Posts tagged "Auditude"

Introducing Adobe MediaWeaver – Innovation for Video Ad Insertion Across Devices

Pro­gram­mers and oper­a­tors strug­gle to effec­tively insert video ads into pro­fes­sional con­tent across devices. Adobe Medi­aWeaver addresses this chal­lenge as a core com­po­nent of the lat­est ver­sion of Project Prime­time, announced today. To sim­plify the process of mon­e­tiz­ing video con­tent and cre­ate the opti­mal view­ing expe­ri­ence for con­sumers, Medi­aWeaver merges three dif­fer­ent work­flows into one:

  • Seam­less ad inser­tion into lin­ear, live, and VoD video con­tent using a pro­pri­etary form of “ad stitch­ing.” This allows for dynamic ad exe­cu­tion into any con­tent type, on any IP-con­nected desk­top or device, cre­at­ing an engag­ing, buffer-free ad and con­tent expe­ri­ence for con­sumers.
  • Com­plete man­age­ment of busi­ness rules and con­trac­tual oblig­a­tions tied to inven­tory splits and syn­di­ca­tion rights. This helps media com­pa­nies con­trol which part­ners can sell adver­tis­ing against their audi­ence and pro­grams, cre­at­ing as much value as pos­si­ble from every viewer inter­ac­tion.
  • Ad man­age­ment (ADM), direct­ing ad calls based on pre-defined rules and oblig­a­tions to any ad server. This reduces fric­tion through­out the broad­cast-to-IP video and adver­tis­ing work­flow, and repli­cates the TV national and local ad inven­tory split for any video deliv­ered to a desk­top or device.

Adobe cus­tomers who use Medi­aWeaver can take advan­tage of off-the-shelf inte­gra­tion with Adobe Audi­tude, Adobe’s video ad server, or pass ad calls seam­lessly to linear/VOD or IP-based third-party ad servers. Medi­aWeaver allows Adobe cus­tomers to adopt Project Prime­time and its com­po­nents in mod­u­lar fash­ion, with­out dis­rupt­ing exist­ing work­flows, imple­men­ta­tions or con­trac­tual arrange­ments.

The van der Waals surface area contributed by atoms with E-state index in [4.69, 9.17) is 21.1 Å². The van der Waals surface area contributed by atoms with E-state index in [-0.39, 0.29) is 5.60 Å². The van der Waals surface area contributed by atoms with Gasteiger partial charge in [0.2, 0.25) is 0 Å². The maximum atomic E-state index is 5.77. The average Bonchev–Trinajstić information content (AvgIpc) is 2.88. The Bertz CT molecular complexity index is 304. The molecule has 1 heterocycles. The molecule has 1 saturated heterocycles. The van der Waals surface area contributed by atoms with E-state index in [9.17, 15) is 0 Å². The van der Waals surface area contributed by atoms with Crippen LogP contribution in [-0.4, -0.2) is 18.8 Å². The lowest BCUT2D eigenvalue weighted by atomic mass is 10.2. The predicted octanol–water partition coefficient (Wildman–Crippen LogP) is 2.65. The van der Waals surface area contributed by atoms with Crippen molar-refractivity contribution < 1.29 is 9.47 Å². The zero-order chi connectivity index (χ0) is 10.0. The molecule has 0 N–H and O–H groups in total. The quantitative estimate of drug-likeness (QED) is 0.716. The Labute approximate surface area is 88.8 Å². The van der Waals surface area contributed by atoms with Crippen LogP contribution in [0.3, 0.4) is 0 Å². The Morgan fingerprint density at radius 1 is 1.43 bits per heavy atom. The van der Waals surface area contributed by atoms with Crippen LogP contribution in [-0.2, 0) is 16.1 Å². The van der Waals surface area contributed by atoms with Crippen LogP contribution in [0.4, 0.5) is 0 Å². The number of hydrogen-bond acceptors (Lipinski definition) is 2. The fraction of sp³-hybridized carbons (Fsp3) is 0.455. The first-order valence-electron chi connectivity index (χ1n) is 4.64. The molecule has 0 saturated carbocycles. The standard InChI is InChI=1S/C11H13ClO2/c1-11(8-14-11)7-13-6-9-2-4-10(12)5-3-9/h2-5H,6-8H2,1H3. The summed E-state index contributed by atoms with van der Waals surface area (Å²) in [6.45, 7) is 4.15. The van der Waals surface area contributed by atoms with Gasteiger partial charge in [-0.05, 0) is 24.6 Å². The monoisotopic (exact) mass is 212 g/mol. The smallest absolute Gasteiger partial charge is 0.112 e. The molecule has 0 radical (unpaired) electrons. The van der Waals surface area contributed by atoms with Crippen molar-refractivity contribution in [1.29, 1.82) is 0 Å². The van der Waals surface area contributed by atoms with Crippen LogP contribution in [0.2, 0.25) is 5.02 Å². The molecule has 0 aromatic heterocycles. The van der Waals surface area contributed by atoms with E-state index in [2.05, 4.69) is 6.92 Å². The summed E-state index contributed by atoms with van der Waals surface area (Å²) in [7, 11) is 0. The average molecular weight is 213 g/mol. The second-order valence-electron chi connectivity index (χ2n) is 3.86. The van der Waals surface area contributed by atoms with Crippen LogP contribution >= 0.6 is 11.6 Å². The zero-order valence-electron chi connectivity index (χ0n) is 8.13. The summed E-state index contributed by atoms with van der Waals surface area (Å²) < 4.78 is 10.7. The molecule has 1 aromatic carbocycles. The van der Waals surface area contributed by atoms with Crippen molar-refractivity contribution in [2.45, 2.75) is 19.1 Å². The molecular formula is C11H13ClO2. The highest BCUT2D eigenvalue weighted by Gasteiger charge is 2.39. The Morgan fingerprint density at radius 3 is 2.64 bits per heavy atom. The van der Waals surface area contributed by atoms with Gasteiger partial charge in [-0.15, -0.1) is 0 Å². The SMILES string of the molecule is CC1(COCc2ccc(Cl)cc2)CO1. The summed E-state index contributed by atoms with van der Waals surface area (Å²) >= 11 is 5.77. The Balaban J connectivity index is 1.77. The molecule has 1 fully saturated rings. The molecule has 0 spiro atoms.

With Medi­aWeaver, broad­cast­ers can replace or dynam­i­cally insert ads into adap­tive video streams on any desk­top and a broad range of IP-con­nected devices — with­out con­tent prep or work­flow changes.

Medi­aWeaver deliv­ers smooth, imme­di­ate tran­si­tions into and out of ad breaks. This process mim­ics the ease and sim­plic­ity of TV broad­cast­ing to set-top boxes, and han­dles national and local inven­tory splits effort­lessly – with­out sac­ri­ficing the address­abil­ity of a dig­i­tal envi­ron­ment.

Check out the video overview below along with blog posts on our other lat­est Project Prime­time updates: Prime­time Media Player and full inte­gra­tion across Adobe adver­tis­ing and data solu­tions.



Project Primetime Integrations Make It Easier to More Effectively Monetize Professional Video

In addi­tion to our Project Prime­time announce­ments intro­duc­ing Adobe Medi­aWeaver and the Prime­time Media Player SDK, we are excited to unveil deep inte­gra­tions between our ana­lyt­ics and adver­tis­ing solu­tions. As the ben­e­fits of Adobe’s acqui­si­tions and inte­gra­tion with inter­nal devel­op­ment become appar­ent, video pub­lish­ers, for the first time, can com­bine con­tent and ad ana­lyt­ics, enabling com­pre­hen­sive analy­ses of rev­enue oppor­tu­ni­ties and opti­miza­tion of ad poli­cies in order to improve audi­ence engage­ment with con­tent and ads.

By com­bin­ing con­tent ana­lyt­ics from Adobe Site­Cat­a­lyst and rev­enue ana­lyt­ics from Adobe Audi­tude, we break down the legacy silos and empower ad inven­tory man­agers and rev­enue exec­u­tives to make the most prof­itable ad deci­sions for their cam­paigns. Avail­able as an “out-of-the box” solu­tion, Site­Cat­a­lyst con­tent ana­lyt­ics are used to auto­mat­i­cally cre­ate audi­ence seg­ments in Adobe Audi­ence­M­an­ager, our data man­age­ment plat­form. Then, with the inte­gra­tion of Audi­ence­M­an­ager and Audi­tude, Adobe’s ad serv­ing tech­nol­ogy, these seg­ments are auto­mat­i­cally avail­able in Audi­tude, and can be used to serve ads accord­ingly. Use cases include enhanced audi­ence seg­ment tar­get­ing or the abil­ity to opti­mize your ad load/experience to find that opti­mal bal­ance between con­tent and ads. This increased insight and cus­tomiza­tion of the ad expe­ri­ence aids in max­i­miz­ing the value of video con­tent.

Project Prime­time is inno­vat­ing quickly because the media land­scape is evolv­ing at a blis­ter­ing pace. Cre­at­ing an immer­sive view­ing expe­ri­ence like that of broad­cast TV with finer-grained tar­geted appro­pri­ate to a given audi­ence has long been a goal of pre­mium video pub­lish­ers. That future is now here, and these inte­gra­tions rep­re­sent a unique com­bi­na­tion for the indus­try, espe­cially when com­bined with the recent updated release of the Audi­tude plat­form, which includes new fore­cast­ing algo­rithms and real-time avail­abil­ity queries.

Make sure to check out the infor­ma­tion on Adobe Medi­aWeaver and the Prime­time Media Player SDK announce­ments along with the video overview below. Stay tuned for more updates com­ing soon!

Auditude Takes Home Award and Celebrates Anniversary With New Update